Seraphina took the literary world by storm with 8 starred reviews and numerous “Best of” lists. At last, her eagerly awaited sequel has arrived—and with it comes an epic battle between humans and dragons.
The kingdom of Goredd: a world where humans and dragons share life with an uneasy balance, and those few who are both human and dragon must hide the truth. Seraphina is one of these, part girl, part dragon, who is reluctantly drawn into the politics of her world. When war breaks out between the dragons and humans, she must travel the lands to find those like herself—for she has an inexplicable connection to all of them, and together they will be able to fight the dragons in powerful, magical ways.
As Seraphina gathers this motley crew, she is pursued by humans who want to stop her. But the most terrifying is another half dragon, who can creep into people’s minds and take them over. Until now, Seraphina has kept her mind safe from intruders, but that also means she’s held back her own gift. It is time to make a choice: Cling to the safety of her old life, or embrace a powerful new destiny?
Check out my review of Seraphina, book one!
“However strenuously the world pulls us apart, however long the absence, we are not changed for being dashed upon the rocks. I knew you then, I know you now, I shall know you again when you come home.”
Shadow Scale is in a lot of ways everything Seraphina isn’t. Some reviewers have found fault in the fact that the two books differed from each other; Rachel Hartman says that when writing Shadow Scale she was interested in exploring different questions than those she explored in Seraphina (source). But that is the very reason I loved it so much. Often sequels fail for me because no matter how good they are, they are simply a continuation of the first book and don’t offer anything new or different. Well, Shadow Scale certainly isn’t lacking on new. And though I love Seraphina more, it is by a very small margin.
Seraphina, as the title suggests, is centered around Seraphina’s story. She is the focus of the story; events revolve around her. At least, she thinks she is. The story is told from her point of view after all. In Shadow Scale, Seraphina begins to realize that the war is far beyond her control, and it is reflected in the fact that she is no longer the most important character. She plays a crucial role, but she is far from being at the center of events. In fact, Seraphina at the end Shadow Scale is a lot less selfish and entitled. She understands that a lot of life is out of her control and is okay with that. Other aspects of her personality also mature in subtle ways, as is befitting such a complex character.
While Seraphina is is a tightly plotted story in the court of Goredd, Shadow Scale is a vast and sweeping story extending to Ninys, Samsam, Porphyry and the Tanamoot. The worlds that were only briefly touched upon are more fully explored and are revealed to be rich in culture and history. There is some discussion on how the Southern states came to be, the tensions between humans and dragons and such. With this comes some interesting comments on society and how a lack of knowledge is connected to a fear of those who are different.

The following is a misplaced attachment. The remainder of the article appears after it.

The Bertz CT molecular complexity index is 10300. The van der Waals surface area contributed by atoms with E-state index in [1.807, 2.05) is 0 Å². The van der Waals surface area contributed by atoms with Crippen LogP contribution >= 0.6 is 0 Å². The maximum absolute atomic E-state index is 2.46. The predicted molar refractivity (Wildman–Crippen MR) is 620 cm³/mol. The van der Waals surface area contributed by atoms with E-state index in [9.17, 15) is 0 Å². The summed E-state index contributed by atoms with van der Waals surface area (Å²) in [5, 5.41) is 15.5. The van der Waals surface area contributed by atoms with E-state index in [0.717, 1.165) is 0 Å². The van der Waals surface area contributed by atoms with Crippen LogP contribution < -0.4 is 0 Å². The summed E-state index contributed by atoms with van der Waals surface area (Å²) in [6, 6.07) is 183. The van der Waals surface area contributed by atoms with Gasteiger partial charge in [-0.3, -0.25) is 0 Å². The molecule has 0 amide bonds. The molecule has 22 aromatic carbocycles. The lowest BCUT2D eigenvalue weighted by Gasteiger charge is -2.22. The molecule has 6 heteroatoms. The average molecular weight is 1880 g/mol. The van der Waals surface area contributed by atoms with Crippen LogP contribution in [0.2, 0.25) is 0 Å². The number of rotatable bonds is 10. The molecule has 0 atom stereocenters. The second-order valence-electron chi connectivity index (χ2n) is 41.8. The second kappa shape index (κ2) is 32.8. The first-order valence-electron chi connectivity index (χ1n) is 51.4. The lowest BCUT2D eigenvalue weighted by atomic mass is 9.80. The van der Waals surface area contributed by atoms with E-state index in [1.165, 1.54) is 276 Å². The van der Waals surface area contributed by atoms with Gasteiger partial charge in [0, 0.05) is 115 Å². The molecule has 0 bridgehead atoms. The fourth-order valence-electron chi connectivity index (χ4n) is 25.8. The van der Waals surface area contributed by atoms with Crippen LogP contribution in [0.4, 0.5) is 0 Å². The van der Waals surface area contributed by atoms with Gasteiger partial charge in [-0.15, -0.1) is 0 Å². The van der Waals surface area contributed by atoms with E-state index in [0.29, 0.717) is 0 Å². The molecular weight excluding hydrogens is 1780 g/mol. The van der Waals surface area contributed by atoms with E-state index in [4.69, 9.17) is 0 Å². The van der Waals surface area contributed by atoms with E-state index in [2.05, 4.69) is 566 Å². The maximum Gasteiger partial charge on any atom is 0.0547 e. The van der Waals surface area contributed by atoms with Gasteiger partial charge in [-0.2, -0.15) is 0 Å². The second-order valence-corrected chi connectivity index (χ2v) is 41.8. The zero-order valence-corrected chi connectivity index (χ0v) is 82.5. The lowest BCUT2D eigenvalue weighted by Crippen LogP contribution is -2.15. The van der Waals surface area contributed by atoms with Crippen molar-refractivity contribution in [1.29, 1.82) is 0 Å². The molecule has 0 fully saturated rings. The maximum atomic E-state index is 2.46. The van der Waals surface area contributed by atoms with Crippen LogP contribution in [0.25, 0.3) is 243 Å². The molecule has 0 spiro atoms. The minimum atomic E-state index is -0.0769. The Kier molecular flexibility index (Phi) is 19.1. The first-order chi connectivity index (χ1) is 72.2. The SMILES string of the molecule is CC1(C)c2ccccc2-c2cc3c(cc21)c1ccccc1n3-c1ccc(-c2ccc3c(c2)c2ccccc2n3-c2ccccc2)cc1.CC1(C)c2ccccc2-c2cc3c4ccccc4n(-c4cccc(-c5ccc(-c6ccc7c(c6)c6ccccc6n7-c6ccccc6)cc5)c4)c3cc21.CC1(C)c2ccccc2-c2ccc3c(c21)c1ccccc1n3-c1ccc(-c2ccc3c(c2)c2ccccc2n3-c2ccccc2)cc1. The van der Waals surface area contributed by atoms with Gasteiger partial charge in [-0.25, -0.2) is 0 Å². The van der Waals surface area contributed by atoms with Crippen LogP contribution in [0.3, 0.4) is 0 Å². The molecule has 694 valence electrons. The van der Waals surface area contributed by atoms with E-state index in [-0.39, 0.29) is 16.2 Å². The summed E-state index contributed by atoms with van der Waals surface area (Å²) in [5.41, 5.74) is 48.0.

Perhaps the main difference was the inclusion of mind-fire. I will admit that I found it a bit disturbing at first as there was no mention of this in book one, but it grew on me quickly as it is what really made this book unique. It is also what ties together all the events in Shadow Scale: it enables Seraphina to search for the other Ityasaari, it is connected to the villain, becomes a key factor in the war and serves as a continuation of the themes of the power of the mind found in Seraphina.
Speaking of the Ityasaari, there is a new cast of characters in Shadow Scale. Nedouard was a particular favourite, but none of them could surpass my love for Abdo and Orma.
The ending of the novel contained both the resolution to the plot and of Serphina’s personal struggles. The last part of the novel was, in fact, my favourite part of the story. It was a breathtaking conclusion to Serpahina’s story and ended in the best way possible. There is a lot of unconventionality in the story, particularly surrounding the resolution of the love triangle and I love it. Not everything is resolved either, the epilogue is open ended, sad but filled with hope. In short, it ends perfectly.
I am so so sad that this series is over, and I only wish the books could have been much much longer so I could have spent more time in Serphina’s world. I know Hartman is going to be writing other stories set in the same world, but I don’t know how I feel about that. Anyways, Seraphina and Shadow Scale are insanely good fantasy novels and I highly, highly recommend this brilliant duology.
“It looked like our gods, to me – not literally, not in the way they’re depicted in statues, but the vibrant space between them, where Necessity is Chance and Chance flows into Necessity. The world is as it must be, and as it happens to be, and those are the same thing, connected and right, and you understand and love all of it, because you are all of it, and all of it is you.”